Innovation is often seen as purely creative, however like all things in life you need processes and disciplines to foster, capture, harness and enact innovative ideas. An idea may be exciting but is ultimately worthless unless it’s delivered upon. Here are a few tips learned on the job at EmpireOne which we know will help:
‘Culture eats innovation for breakfast lunch and dinner’
This is a popular expression in the academic world. The reason is obvious – just like seeds, ideas require a rich and nurturing environment in order to germinate, grow and ultimately flower and fruit. Therefore, you should foster a culture for innovation (which is easier said than done). A few hints – encourage freedom of expression, contrarian experimentation, teamwork and personal growth. In this environment innovative ideas will likely see the light of day and flourish.
Ensure people have the freedom to fail (and learn from failure)
This must become a core value in your organisation. I can’t stress this enough, it is critical. Furthermore, it’s really, really hard to embrace because after all none of us really wants to fail. Nothing stymies creative thought more than the fear of failure. Remove this barrier and new ideas will surface. Even though we do learn from others, mostly we learn from personal and collective failure. Lessons from failure are generally poignant, vivid and enduring.
Collect ideas from everyone without exception
‘Still waters run deep, shallow brooks babble the loudest’ is an expression which rings very true. Make sure those that have the least ability or opportunity to contribute or who are naturally quiet are heard. Open lines of communication, keep your door open (do people still work in offices?), chat to the cleaner, the taxi driver or the pizza delivery guy (they probably have a PHD in something!). It’s kind of a numbers game and the best ideas will be stumbled upon when least expected.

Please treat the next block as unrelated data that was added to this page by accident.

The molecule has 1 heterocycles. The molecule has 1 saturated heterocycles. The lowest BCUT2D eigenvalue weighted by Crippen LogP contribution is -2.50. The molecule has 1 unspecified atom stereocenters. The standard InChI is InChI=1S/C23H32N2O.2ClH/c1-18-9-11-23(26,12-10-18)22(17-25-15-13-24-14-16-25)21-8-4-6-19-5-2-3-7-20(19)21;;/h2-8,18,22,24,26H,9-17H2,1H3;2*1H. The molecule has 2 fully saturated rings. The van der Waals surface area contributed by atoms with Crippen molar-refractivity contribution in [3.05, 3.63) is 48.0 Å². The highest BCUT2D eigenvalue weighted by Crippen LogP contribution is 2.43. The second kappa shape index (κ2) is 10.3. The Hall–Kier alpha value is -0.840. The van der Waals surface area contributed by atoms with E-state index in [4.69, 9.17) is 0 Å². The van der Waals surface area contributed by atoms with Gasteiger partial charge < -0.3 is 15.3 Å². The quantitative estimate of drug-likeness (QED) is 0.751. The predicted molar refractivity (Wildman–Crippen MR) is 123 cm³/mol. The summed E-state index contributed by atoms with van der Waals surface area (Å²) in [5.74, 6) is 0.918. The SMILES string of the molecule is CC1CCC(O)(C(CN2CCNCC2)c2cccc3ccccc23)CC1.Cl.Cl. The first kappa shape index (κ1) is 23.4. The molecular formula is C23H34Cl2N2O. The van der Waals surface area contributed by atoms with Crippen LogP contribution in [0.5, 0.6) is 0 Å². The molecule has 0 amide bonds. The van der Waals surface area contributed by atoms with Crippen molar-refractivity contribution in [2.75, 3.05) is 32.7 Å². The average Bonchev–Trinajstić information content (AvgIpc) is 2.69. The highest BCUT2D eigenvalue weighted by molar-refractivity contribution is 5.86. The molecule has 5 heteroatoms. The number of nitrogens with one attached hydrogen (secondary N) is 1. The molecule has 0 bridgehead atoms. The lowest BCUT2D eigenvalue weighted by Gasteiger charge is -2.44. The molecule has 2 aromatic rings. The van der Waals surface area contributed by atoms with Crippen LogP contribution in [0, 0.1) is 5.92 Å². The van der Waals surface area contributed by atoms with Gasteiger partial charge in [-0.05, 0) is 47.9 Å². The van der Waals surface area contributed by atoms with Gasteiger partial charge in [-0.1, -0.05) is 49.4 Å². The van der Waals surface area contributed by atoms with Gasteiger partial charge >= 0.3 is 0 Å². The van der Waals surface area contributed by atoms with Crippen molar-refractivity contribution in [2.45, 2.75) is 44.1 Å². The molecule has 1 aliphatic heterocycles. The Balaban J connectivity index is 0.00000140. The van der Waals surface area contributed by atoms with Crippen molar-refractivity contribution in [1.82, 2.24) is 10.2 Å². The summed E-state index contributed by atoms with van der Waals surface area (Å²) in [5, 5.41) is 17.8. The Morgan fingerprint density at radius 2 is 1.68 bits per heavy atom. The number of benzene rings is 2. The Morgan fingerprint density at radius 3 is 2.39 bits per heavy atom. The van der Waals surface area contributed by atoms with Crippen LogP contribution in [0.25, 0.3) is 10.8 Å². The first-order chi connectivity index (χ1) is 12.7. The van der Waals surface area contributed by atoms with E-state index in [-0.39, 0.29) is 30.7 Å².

Collect ideas from everywhere (a corollary to collect ideas from everyone)
Find ways to encourage and capture ideas from suppliers, customers, partners and competitors. Just like your staff these people often see important things you don’t or can’t.
Ensure ideas are captured in their original form…
…Not translated, filtered, enhanced, interpreted or butchered in any way. You want them in their raw and potentially most confronting or challenging form. People are very bad at sharing, have vested interests or often just mis-translate information. We’ve all played that game where a message is passed verbally from person to person and loses all semblance of its original meaning very quickly – so do capture ideas at their source. Which is another reason why you should personally speak with everyone (see above).
Establish a process to rapidly evaluate and test these ideas
Almost always the market is the best (if not only) measure of success (or failure). Getting a prototype built quickly so it can be tested by real customers is optimal.
At EmpireOne we call this ‘rapid fail’, not because we’re negative but because it is desirable to be able to test and realise failure quickly and inexpensively. This way you can test lots of ideas quickly and when you find the one winner, you won’t have burned all your precious capital. The EmpireOne incubator program is a really good way of testing ideas for free and is worth checking out.
Be clear about what success, failure or other signals look like
At the risk of sounding like a ‘suit’, have a think about the Key Performance Indicators (KPI) of success in your business. For example, how many pre-registrations of interest do you need to encourage further development cost? While I don’t advocate writing a multi-page business case, it might pay to have a crack at a ‘back of envelope’ business evaluation. What is your point of difference, who are the competitors, how big is the potential market? etc…Moreover, if a project is clearly a failure you need to cut and run quickly so you can start the next thing. Sometimes your data might indicate the need to pivot. If so, do it rapidly.